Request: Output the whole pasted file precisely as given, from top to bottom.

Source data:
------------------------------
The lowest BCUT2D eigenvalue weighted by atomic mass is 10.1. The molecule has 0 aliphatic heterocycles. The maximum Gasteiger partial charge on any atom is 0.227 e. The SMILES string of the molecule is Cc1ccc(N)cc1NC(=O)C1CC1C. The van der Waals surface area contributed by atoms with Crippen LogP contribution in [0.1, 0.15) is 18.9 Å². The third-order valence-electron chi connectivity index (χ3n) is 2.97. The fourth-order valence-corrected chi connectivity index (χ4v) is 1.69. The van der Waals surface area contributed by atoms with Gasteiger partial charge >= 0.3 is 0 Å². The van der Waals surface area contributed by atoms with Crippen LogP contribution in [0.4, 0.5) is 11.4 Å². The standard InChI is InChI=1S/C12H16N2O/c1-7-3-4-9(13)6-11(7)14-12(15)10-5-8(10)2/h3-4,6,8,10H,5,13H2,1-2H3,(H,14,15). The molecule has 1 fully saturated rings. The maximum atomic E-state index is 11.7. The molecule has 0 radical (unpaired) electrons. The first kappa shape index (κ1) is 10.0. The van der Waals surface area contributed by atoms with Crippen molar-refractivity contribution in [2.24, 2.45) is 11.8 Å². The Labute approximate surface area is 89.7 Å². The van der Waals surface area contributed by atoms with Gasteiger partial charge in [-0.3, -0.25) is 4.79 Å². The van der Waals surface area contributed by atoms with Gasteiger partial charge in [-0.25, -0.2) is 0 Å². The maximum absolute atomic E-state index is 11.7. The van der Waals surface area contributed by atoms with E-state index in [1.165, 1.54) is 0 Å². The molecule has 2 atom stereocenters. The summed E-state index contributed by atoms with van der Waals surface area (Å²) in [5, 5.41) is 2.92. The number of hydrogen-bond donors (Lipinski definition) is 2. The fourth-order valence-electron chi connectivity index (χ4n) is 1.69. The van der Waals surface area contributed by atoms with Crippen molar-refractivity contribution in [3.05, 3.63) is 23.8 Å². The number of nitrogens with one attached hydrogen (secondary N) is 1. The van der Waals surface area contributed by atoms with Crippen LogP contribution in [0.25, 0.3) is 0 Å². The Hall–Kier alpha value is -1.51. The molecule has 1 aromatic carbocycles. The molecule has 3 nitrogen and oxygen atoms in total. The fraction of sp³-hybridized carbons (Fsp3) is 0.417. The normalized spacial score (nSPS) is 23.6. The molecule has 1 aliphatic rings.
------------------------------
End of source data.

The lowest BCUT2D eigenvalue weighted by atomic mass is 10.1. The molecule has 0 aliphatic heterocycles. The maximum Gasteiger partial charge on any atom is 0.227 e. The SMILES string of the molecule is Cc1ccc(N)cc1NC(=O)C1CC1C. The van der Waals surface area contributed by atoms with Crippen LogP contribution in [0.1, 0.15) is 18.9 Å². The third-order valence-electron chi connectivity index (χ3n) is 2.97. The fourth-order valence-corrected chi connectivity index (χ4v) is 1.69. The van der Waals surface area contributed by atoms with Gasteiger partial charge >= 0.3 is 0 Å². The van der Waals surface area contributed by atoms with Crippen LogP contribution in [0.4, 0.5) is 11.4 Å². The standard InChI is InChI=1S/C12H16N2O/c1-7-3-4-9(13)6-11(7)14-12(15)10-5-8(10)2/h3-4,6,8,10H,5,13H2,1-2H3,(H,14,15). The molecule has 1 fully saturated rings. The maximum atomic E-state index is 11.7. The molecule has 0 radical (unpaired) electrons. The first kappa shape index (κ1) is 10.0. The van der Waals surface area contributed by atoms with Crippen molar-refractivity contribution in [2.24, 2.45) is 11.8 Å². The Labute approximate surface area is 89.7 Å². The van der Waals surface area contributed by atoms with Gasteiger partial charge in [-0.3, -0.25) is 4.79 Å². The van der Waals surface area contributed by atoms with Gasteiger partial charge in [-0.25, -0.2) is 0 Å². The maximum absolute atomic E-state index is 11.7. The van der Waals surface area contributed by atoms with E-state index in [1.165, 1.54) is 0 Å². The molecule has 2 atom stereocenters. The summed E-state index contributed by atoms with van der Waals surface area (Å²) in [5, 5.41) is 2.92. The number of hydrogen-bond donors (Lipinski definition) is 2. The fourth-order valence-electron chi connectivity index (χ4n) is 1.69. The van der Waals surface area contributed by atoms with Crippen molar-refractivity contribution in [3.05, 3.63) is 23.8 Å². The number of nitrogens with one attached hydrogen (secondary N) is 1. The van der Waals surface area contributed by atoms with Crippen LogP contribution in [0.25, 0.3) is 0 Å². The Hall–Kier alpha value is -1.51. The molecule has 1 aromatic carbocycles. The molecule has 3 nitrogen and oxygen atoms in total. The fraction of sp³-hybridized carbons (Fsp3) is 0.417. The normalized spacial score (nSPS) is 23.6. The molecule has 1 aliphatic rings.